Phosphorus Stress-Induced Changes in Plant Root Exudation Could Potentially Facilitate Uranium Mobilization from Stable Mineral Forms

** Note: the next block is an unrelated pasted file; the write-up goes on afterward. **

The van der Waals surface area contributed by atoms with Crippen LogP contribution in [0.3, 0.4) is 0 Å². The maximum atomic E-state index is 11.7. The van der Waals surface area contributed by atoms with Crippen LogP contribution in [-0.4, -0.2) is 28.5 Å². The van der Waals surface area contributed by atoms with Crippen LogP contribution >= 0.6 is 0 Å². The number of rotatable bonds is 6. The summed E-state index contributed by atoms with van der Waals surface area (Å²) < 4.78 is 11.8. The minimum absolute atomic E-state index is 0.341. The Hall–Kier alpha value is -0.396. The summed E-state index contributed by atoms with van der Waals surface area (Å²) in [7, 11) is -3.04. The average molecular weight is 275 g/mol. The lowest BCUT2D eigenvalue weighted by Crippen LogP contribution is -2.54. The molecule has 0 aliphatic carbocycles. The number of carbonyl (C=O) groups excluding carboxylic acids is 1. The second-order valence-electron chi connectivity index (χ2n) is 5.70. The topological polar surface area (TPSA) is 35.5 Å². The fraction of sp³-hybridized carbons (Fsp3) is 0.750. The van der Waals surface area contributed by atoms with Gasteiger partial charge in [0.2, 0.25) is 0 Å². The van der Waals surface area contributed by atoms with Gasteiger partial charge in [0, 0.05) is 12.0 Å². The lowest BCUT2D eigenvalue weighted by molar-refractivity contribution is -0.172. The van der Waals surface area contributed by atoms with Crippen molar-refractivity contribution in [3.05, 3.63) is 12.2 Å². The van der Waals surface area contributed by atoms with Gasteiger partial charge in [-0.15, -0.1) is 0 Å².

Apparent deficiency of soil mineral nutrients often triggers specific physio-morphological changes in plants, and some of these changes could also inadvertently increase the ability of plants to mobilize radionuclides from stable mineral forms. This work, through a series of sand-culture, hydroponics, and batch-equilibration experiments, investigated the differential ability of root exudates of Andropogon virginicus grown under conditions with variable phosphorus (P) availability (KH2PO4, FePO4, Ca3(PO4)2, and no P) to solubilize uranium (U) from the uranyl phosphate mineral Chernikovite. The mineral form of P, and hence the bioavailability of P, affected the overall composition of the root exudates. The lower bioavailable forms of P (FePO4 and Ca3(PO4)2), but not the complete absence of P, resulted in a higher abundance of root metabolites with chelating capacity at 72 hrs after treatment application. In treatments with lower P-bioavailability, the physiological amino acid concentration inside of the roots increased, whereas the concentration of organic acids in the roots decreased due to the active exudation. In batch dissolution experiments, the organic acids, but not amino acids, increase the dissolution U from Chernikovite. The root exudate matrix of plants exposed to low available forms of P induced a >60% increase in U dissolution from Chernikovite due to 5–16 times greater abundance of organic acids in these treatments. However, this was ca. 70% of the theoretical dissolution achievable by this exudate matrix. These results highlight the potential of using active management of soil P as an effective tool to alter the plant-mediated mobilization of U in contaminated soil.